7 November 2016
Berkeley Place Surgery is located in Cheltenham, a spa town and borough of Gloucestershire. The current practice has occupied a Grade II-listed, four-storey building since 1963. Rooms for consulting, treatment and phlebotomy services are located throughout the building. Waiting rooms are on the ground and first floors, with a medical records room in the basement. There is one treatment room on the ground floor. The practice does not have a passenger lift, due to restrictions on the modification of listed buildings, but arrangements were in place to see patients with limited mobility on the ground floor.
Berkeley Place Surgery has around 7,789 registered patients, most of whom live within a five mile radius of the practice. The practice has lower than national average patient populations for all age groups from 0 to 14 years, and 40 to 79 years. The patient population from 15 to 19 years, and those aged from 25 to 39 years, are all higher than the national average. Berkeley Place Surgery is one of 85 GP practices in the NHS Gloucestershire Clinical Commissioning Group (CCG) area.
The practice population is 98% white, with the largest minority ethnic population (around 1.6%) being Asian or Asian British. A measure of deprivation in the local area recorded a score of 8, on a scale of 1-10. A higher score indicates a less deprived area. (Note: an area itself is not deprived, it is the circumstances and lifestyles of the people living there that affect its deprivation score. Not everyone living in a deprived area is deprived and not all deprived people live in deprived areas).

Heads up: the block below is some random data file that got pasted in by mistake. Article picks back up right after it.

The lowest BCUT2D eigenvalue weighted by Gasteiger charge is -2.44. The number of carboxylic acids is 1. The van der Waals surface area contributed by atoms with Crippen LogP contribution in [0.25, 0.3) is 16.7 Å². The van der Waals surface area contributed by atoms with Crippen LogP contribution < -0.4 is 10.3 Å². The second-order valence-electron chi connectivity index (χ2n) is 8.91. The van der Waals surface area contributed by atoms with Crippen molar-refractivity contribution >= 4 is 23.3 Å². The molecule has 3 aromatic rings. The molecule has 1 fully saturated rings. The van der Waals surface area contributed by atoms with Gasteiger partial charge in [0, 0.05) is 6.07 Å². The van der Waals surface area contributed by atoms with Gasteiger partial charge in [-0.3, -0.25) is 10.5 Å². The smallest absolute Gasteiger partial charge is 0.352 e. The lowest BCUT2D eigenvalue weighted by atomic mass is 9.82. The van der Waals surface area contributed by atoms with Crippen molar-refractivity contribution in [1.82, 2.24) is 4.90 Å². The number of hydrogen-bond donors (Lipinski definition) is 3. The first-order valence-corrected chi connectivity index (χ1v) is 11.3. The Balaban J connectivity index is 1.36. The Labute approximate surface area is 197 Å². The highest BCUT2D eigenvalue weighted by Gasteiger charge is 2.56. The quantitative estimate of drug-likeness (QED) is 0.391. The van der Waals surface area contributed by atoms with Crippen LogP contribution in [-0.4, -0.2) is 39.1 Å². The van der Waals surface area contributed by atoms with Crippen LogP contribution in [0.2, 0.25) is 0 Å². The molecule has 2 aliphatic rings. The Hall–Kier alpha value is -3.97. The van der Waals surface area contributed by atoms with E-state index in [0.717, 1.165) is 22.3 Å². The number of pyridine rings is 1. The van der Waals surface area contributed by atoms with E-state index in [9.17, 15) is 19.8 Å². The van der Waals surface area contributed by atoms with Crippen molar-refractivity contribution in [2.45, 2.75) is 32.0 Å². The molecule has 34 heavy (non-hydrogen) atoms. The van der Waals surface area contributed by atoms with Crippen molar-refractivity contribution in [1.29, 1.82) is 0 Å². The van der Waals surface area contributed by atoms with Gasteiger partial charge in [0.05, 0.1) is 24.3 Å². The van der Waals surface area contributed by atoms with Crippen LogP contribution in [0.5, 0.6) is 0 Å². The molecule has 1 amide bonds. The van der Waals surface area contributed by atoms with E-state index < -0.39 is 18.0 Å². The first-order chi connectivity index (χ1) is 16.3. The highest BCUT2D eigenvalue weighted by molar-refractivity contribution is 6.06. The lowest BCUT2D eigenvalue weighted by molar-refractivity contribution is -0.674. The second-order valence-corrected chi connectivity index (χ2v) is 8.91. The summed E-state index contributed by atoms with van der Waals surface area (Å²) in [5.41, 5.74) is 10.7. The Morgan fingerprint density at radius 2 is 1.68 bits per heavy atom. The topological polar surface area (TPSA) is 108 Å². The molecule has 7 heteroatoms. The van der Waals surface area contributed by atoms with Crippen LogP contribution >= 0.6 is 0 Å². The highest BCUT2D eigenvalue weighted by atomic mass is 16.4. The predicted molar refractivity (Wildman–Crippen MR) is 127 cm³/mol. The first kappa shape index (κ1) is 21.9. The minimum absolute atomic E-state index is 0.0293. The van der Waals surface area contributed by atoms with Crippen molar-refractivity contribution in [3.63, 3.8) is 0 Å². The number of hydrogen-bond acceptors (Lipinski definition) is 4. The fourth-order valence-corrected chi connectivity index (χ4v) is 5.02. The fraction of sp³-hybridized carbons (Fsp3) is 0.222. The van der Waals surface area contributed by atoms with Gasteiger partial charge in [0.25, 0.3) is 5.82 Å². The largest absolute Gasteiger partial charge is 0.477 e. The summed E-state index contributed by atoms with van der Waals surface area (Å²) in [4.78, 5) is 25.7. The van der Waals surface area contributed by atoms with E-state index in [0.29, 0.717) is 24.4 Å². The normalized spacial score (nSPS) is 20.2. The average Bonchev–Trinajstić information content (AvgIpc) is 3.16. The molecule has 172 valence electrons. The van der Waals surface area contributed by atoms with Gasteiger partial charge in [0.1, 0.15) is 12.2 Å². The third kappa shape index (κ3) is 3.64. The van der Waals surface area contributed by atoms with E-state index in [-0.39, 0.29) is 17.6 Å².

The practice team consists of four GP partners (three male, one female) and three salaried GPs (all female). In addition there is one lead nurse, one practice nurse, and one health care assistant employed. The clinicians are supported by a practice manager, a deputy practice manager, a pharmacy advisor, a secretary and a team of notes summarisers (administrative staff with some clinical training, who transfer hard copies of patient’s notes onto the practice’s electronic data system) and receptionists. The practice has a General Medical Services contract with NHS England (a locally agreed contract negotiated between NHS England and the practice).
Berkeley Place Surgery is open from 8.15am to 6.30pm, Monday to Friday, and GP appointments are available from 8.30am to 6.30pm, Monday to Friday. The practice will take calls from 8.30am. Nursing team appointments were available between 8.30am and 5.30pm, Monday to Friday. All appointments can be pre-booked up to four weeks in advance.
The practice has opted out of providing Out Of Hours services to its own patients. Outside of normal practice hours, to 8.30am, patients can access NHS 111 and an Out Of Hours GP service. Information about the Out Of Hours service was available on the practice website, and as an answerphone message.
Berkeley Place Surgery provides regulated activities from its sole location at 11 High Street, Cheltenham, Gloucestershire GL52 6DA.
7 November 2016
Letter from the Chief Inspector of General Practice
We carried out an announced comprehensive inspection at Berkeley Place Surgery on 8 September 2016. Overall the practice is rated as good.
Our key findings across all the areas we inspected were as follows:
- There was an open and transparent approach to safety and an effective system in place for reporting and recording significant events.
- Risks to patients were assessed and well managed.
- Staff assessed patients’ needs and delivered care in line with current evidence-based guidance. Staff had the skills, knowledge and experience to deliver effective care and treatment.